SATURDAY UPDATE, 10:48 AM: The union says that it will “vigorously respond in the appropriate forum in due course” to the suit filed Friday by former SAG president Ed Asner and others over $110 million in undistributed residuals and royalties. Claiming that they are “proud” and “confident” in their foreign royalties program, SAG-AFTRA admit they haven’t actually seen the filing itself. Still, based on previous correspondence with the plaintiffs, the union calls the claims “completely without merit.” Read statement here:
We are very proud of, and confident in, our unclaimed residuals and foreign royalties programs which distribute millions of dollars to performers every year. The foreign royalties program has successfully distributed to performers more than $14 million — money that would otherwise go uncollected and be lost to them forever. The foreign royalties program was previously subject to a class action lawsuit that resulted in a resolution favorable to the union after intense scrutiny of the program. While we have not been provided with a copy of the current complaint, the claims as presented in the plaintiff’s earlier correspondence have been thoroughly reviewed and are completely without merit. We will vigorously respond in the appropriate forum in due course.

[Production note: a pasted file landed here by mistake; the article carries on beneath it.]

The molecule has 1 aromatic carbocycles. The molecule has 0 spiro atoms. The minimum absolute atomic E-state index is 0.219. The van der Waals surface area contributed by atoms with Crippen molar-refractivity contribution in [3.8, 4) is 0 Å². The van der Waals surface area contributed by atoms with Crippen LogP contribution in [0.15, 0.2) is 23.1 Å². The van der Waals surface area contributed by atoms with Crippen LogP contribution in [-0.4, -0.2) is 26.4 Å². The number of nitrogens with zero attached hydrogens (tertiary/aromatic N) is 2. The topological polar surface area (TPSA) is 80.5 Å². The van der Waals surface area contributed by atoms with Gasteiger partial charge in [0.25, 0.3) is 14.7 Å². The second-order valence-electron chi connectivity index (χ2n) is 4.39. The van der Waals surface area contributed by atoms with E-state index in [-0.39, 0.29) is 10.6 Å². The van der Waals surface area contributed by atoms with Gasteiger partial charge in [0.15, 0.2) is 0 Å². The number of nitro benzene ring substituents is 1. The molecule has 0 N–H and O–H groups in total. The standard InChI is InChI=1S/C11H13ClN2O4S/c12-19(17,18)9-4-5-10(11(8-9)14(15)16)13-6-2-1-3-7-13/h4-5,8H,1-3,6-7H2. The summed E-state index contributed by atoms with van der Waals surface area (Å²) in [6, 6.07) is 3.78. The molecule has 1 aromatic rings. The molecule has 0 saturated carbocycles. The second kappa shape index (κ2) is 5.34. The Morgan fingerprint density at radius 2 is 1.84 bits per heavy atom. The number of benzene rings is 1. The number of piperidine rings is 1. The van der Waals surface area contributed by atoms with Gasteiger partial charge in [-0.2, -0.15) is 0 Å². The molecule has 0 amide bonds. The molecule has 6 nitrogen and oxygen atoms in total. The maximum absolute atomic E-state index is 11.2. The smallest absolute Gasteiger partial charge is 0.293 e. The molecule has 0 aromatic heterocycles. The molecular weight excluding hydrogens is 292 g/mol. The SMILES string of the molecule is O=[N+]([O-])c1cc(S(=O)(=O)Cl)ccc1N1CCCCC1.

PREVIOUS FRIDAY PM: Actors Ed Asner, Clancy Brown, Dennis Hayden, and George Coe are among the 15 plaintiffs who filed suit today in federal court against SAG-AFTRA for not properly disbursing $110 million in foreign residuals they say have not been paid out. Asner is the former SAG president (1981-1985) who very publicly opposed the SAG-AFTRA merger along with other ex-union board members. The 52-page filing (read it here) also claims that the merged union has deliberately withheld information and kept the money in trust and spent portions on first class travel and lavish parties and big salaries for current union officials. “Plaintiffs have reason to believe that SAG-AFTRA has now amassed a substantial slush fund that does not belong to the labor organization but instead belongs to members and non-members, and/or their estates, on covered and uncovered works,” says Friday’s filing. Requesting a jury trial, the plaintiffs are seeking unspecified damages as well as injunctive relief and an order by the court that would stop the union from being able to collect overseas royalties. Instead, the suit proposes a separate “independent body” established to handle the funds in the future. READ MORE »